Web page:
International Women's Day: Anna Wolkowski reflects on her succesful career and its inspiration

Marking International Women’s Day, Anna Wolkowski, Dove House Hospice CEO looks back at her career and the people who inspired her

“Anything’s possible if you’ve got enough nerve” - J. K. Rowling

“Looking back on my career, there have been a number of inspiring women. The Sister on my first ward as a student nurse was highly skilled, knowledgeable, articulate with loads of personal authority, but compassionate, caring and always encouraging my learning with a smile, and sometimes a challenge, and lots of reassurance. Next would be the first female geriatrician I worked with as a Ward Manager –  she was older with much more experience, but the same willingness to give, to encourage and be supportive. She always provided really nice biscuits for the Multi-Disciplinary Team meetings – the first time that I really understood the power of a good biscuit, and another lesson in the importance of nurturing and caring for people. She believed in me too, and it was as I was leaving Oxford to come back ‘up North’ that she asked me to write the chapter on nursing in The Oxford Textbook of Psychiatry for the Elderly. Just two of the women that inspired me in my early career primarily I think  because I respected them and they believed in me. These women were leaders in their field at that time, but they weren’t arrogant or distant, they were caring and encouraging. At the same time, they didn’t stand for any nonsense either!”

“My pathway to my position of CEO came about as a result of my career progression as a nurse. Obviously not all Hospice CEOs are nurses and neither do they need to be, but I would say that my advice would apply to any women, or men for that matter, who aspire to progress.

  1. Find something you love to do because if you do want to progress, you have to be prepared to work hard, be passionate and, maybe controversially, make some sacrifices along the way.
  2. Seek out the people who you admire most and learn from them; watch them, listen to them and copy them. I think this sort of learning is completely underestimated.
  3. Learn your trade, whatever that is, and keep learning and expanding your knowledge, and always be open to new ideas.
  4. Be yourself; I think for some reason, women particularly can feel that they have to behave in a certain way in order to progress in their careers, but try and resist this! I think you gain respect from keeping your integrity, being kind, being generous, being interested in others, treating people nicely, being fair  – all those good things!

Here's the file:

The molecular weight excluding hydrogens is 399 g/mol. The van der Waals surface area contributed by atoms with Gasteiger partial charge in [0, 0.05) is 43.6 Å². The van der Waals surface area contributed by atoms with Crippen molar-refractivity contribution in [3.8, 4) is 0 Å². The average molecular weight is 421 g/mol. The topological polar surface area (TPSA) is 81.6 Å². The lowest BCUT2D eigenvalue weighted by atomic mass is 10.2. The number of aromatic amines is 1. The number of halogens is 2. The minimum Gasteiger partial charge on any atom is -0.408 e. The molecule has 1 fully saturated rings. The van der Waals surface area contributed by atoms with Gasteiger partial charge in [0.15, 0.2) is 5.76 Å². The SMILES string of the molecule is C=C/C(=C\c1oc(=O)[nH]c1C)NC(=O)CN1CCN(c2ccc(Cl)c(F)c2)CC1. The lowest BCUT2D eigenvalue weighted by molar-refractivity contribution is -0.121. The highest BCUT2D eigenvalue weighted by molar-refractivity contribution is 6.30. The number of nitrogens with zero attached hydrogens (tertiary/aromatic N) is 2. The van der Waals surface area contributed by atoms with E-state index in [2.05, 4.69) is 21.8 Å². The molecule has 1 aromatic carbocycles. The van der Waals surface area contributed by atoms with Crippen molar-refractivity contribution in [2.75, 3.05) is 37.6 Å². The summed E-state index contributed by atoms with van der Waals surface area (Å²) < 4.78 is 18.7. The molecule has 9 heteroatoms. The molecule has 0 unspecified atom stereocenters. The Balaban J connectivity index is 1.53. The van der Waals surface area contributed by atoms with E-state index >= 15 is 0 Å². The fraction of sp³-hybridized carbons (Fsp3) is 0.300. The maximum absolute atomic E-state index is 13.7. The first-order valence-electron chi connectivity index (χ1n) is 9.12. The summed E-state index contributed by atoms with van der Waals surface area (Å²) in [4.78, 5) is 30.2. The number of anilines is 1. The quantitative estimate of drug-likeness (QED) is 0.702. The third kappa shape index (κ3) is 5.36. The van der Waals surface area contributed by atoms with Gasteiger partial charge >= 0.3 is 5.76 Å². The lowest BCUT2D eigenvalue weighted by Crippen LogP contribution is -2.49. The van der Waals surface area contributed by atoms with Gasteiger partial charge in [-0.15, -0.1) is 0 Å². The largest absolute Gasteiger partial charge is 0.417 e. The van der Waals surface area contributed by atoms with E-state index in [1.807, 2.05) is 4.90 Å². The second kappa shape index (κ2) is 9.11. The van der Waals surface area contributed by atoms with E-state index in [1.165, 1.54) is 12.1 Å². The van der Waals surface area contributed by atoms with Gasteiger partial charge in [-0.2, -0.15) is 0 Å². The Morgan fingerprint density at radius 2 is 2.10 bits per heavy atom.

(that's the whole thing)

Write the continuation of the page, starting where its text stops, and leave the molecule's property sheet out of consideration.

5. (very appropriately! #Top100 ) keep a well stocked biscuit tin!”

Anna also takes her inspiration from Cicely Saunders, best known for her role in the birth of the hospice movement, emphasising the importance of palliative care in modern medicine. Anna says: “ Cicely Saunders’ famous quote “You matter because you are you, and you matter to the end of your life. We will do all we can not only to help you die peacefully, but also to live until you die” is still incredibly powerful. In just a couple of sentences it captures the essence of hospice care and reinforces that people matter simply because people matter, and that is a very powerful thing to say.”

People are key in Anna’s view of the hospice, its success and longevity: “First and foremost I am proud to work for a hospice that has been around for almost 40 years; that was started by a group of dedicated people who had one vision in mind, and that was to improve the care of people who were dying in Hull and the East Riding of Yorkshire. There were a number of women on that first committee, some of whom are still supporting the hospice today. So I’m really proud to be part of this amazing tradition. I’m proud of the special care that we give and the incredibly skilled and caring  multi-disciplinary team that we have delivering that care. But I’m also really proud of how diverse and complex our organisation is, and how talented our hospice team is right through and across the organisation. We don’t only have to provide the care, we have to raise the money to provide it ourselves for the most part, and we have to make sure the local community knows about us, what we do and how they can access our services. There is so much going on – we’re really like a self- sufficient community! I think this makes for a unique combination of talents and skills  - all striving for the same goal. I’m proud of the compassion and kindness I see around me every day, and last but not least, I’m proud of our Best Companies 3 stars and that we are 5th in the Sunday Times Top 100!”

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